Spencer Pogue, the Martha’s Vineyard elementary school spelling champion, wrapped up a week at the 86th Scripps National Spelling Bee richer in friends and spelling knowledge.
“I had a great time at the bee,” Spencer wrote in an email to The Times on Friday.
The Martha’s Vineyard Times sponsors the Island spelling bee annually and underwrites the cost of the trip to the national Bee for the champion and a chaperone. Spencer, a 12-year-old sixth-grader at the Edgartown School, won the Island’s bee on March 14. Last week, he joined 280 other spelling bee finalists for Bee Week, held at the Gaylord National Resort and Convention Center in Oxon Hill, Md., near Washington, D.C.
They represented all 50 U.S. States, the District of Columbia, American Samoa, Guam, Puerto Rico, U.S. Virgin Islands, and Department of Defense Schools in Europe, as well as the Bahamas, Canada, China, Ghana, Jamaica, Japan, and South Korea. Spencer’s dad, Steve Pogue, accompanied him.
During Bee Week, the spellers enjoyed some opportunities to have fun and socialize in the days leading up to the National Spelling Bee Championship finals on May 29.
“My favorite part was the barbecue,” Spencer said. “I got to meet new spellers, play volleyball, and win a hula-hooping contest.”
In the preliminaries, round one, on Tuesday, May 27, Spencer and the other contestants tackled a computer-based spelling and vocabulary test. On Wednesday they advanced to round two, where they took to the stage for the first oral part of the competition. Spencer was speller 114.
“I was really nervous with so many people watching, but once I got up to the microphone I was fine,” Spencer said.
He correctly spelled the word “corpuscle” in round two, which by coincidence was the same word given to Island spelling champ Olivia Jacobs in the same round at the 2011 national Bee.
In round three Wednesday afternoon, although he gave it some careful thought, Spencer misspelled “deaerate” and was eliminated from further competition. Deaerate means to partially or completely remove dissolved air from (something).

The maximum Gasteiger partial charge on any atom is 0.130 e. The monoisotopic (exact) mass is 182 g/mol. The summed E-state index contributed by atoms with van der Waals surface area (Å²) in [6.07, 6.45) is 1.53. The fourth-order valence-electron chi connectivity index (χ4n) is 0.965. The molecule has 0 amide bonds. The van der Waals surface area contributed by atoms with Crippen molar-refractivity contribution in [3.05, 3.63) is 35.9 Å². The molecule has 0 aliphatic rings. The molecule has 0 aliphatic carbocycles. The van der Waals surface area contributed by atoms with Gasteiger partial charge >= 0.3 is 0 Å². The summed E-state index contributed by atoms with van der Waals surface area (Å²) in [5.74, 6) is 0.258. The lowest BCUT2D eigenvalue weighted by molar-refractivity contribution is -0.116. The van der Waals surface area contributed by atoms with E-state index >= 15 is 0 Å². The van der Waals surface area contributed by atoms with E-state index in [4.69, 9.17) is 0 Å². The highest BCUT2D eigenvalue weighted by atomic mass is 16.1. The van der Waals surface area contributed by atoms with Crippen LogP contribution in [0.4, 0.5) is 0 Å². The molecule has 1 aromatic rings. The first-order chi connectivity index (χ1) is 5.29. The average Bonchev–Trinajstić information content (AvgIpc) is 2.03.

“I second guessed myself on deaerate, but I still would’ve been a few points off of making it to the semifinals,” Spencer said. No more than 50 spellers make it to the semifinals, based on their preliminaries score.
In retrospect, Spencer added, “I took back from this that etymology is everything in this contest, and knowing roots is the difference between the finalists and the people who misspell in the second round.”
In the championship finals on Thursday, Sriram Hathwar, 14, from New York, and Ansun Sujoe, 13, from Texas, spelled to a tie, the national Bee’s first in more than 50 years. Pronouncer Jacques Bailly declared them co-champions after they went five rounds without either missing a word. Although the two share the title, they do not have to split the prizes. Each will receive a $30,000 cash prize, a $2,500 U.S. savings bond, a complete reference library from Merriam-Webster, and $1,200 worth of reference works from Encyclopaedia Britannica.
In retrospect, Spencer said his experience at the national spelling Bee has inspired him to try for another win at the Island’s bee in 2015.
“I hope to stay in contact with some new friends and try to return to D.C. next year,” he said, adding, “As long as my sisters don’t beat me.”
Spencer and his sisters Paige and Molly, who are triplets, competed against each other in the Edgartown School spelling competitions this year. Paige was runner-up to Spencer in their classroom spelling bee, and Molly was runner-up to Spencer in the school-wide bee.
They and their mother, Kathy Pogue, cheered Spencer on as they watched a live broadcast of the national Bee on ESPN, as did many of his Edgartown School classmates.
“I want to thank MV Times for sponsoring me at the National Bee,” Spencer wrote in a second email to The Times on Friday. “I really enjoyed the trip. I met a lot of nice people and had a memorable experience.”
When not practicing how to spell words, Spencer enjoys playing the viola in the Edgartown School orchestra, as well as the piano, according to his biography in the Bee Week guide. He also serves on the school’s student council and plays on the tennis team. Spencer wants to be an architect when he grows up.